Algerian President Abdelaziz Bouteflika was in a Paris hospital for examinations Sunday after suffering a mini-stroke, but is reportedly not experiencing any lasting effects from his latest health scare.

The 76-year-old, who has been in power since 1999, suffered a "transient ischemia" Saturday, a temporary blockage of blood flow to the brain often called a "mini-stroke", said Rachid Bougherbal, the director of Algeria's National Sports Medicine Centre.

"An initial investigation has already been opened and his excellency the president of the republic must observe a period of rest to undergo exams," Bougherbal told the APS news agency.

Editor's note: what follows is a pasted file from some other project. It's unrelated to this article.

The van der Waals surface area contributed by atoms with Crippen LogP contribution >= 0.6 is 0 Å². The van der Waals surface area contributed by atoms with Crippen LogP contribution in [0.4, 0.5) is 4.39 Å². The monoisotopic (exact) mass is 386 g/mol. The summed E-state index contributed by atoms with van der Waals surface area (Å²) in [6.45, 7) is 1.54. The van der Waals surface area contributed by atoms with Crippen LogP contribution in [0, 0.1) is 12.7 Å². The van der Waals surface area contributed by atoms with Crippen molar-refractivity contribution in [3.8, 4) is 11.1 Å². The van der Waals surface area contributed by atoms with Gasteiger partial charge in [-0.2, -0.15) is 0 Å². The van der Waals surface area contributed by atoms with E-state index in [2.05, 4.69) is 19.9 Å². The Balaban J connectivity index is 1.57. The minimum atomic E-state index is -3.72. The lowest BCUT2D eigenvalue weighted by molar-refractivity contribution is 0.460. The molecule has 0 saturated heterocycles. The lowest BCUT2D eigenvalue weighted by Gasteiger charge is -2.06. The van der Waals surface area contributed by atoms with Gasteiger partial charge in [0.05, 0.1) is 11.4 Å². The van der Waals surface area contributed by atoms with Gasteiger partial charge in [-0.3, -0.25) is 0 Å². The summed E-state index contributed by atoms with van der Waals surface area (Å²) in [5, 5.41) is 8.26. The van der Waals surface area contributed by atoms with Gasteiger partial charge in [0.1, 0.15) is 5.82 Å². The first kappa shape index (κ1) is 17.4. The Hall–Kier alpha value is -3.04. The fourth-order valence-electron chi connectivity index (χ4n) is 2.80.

He insisted there was no cause for "any anxiety" over the president's health.

Prime Minister Abdelmalek Sellal also urged calm in comments reported by APS.

"Several hours ago the president felt a little faint and was hospitalised, but his situation is not at all serious," said Sellal, who did not interrupt a visit Saturday to the northern city of Bejaia.

APS said Bouteflika had been taken to the French capital for "further tests under the recommendation of his doctor", citing a medical source who said his condition was stable but that he would need several days of rest.

The Algerian president arrived at Le Bourget airport outside Paris and was driven under army escort to the Val de Grace military hospital, which often treats high-profile patients from France and abroad.

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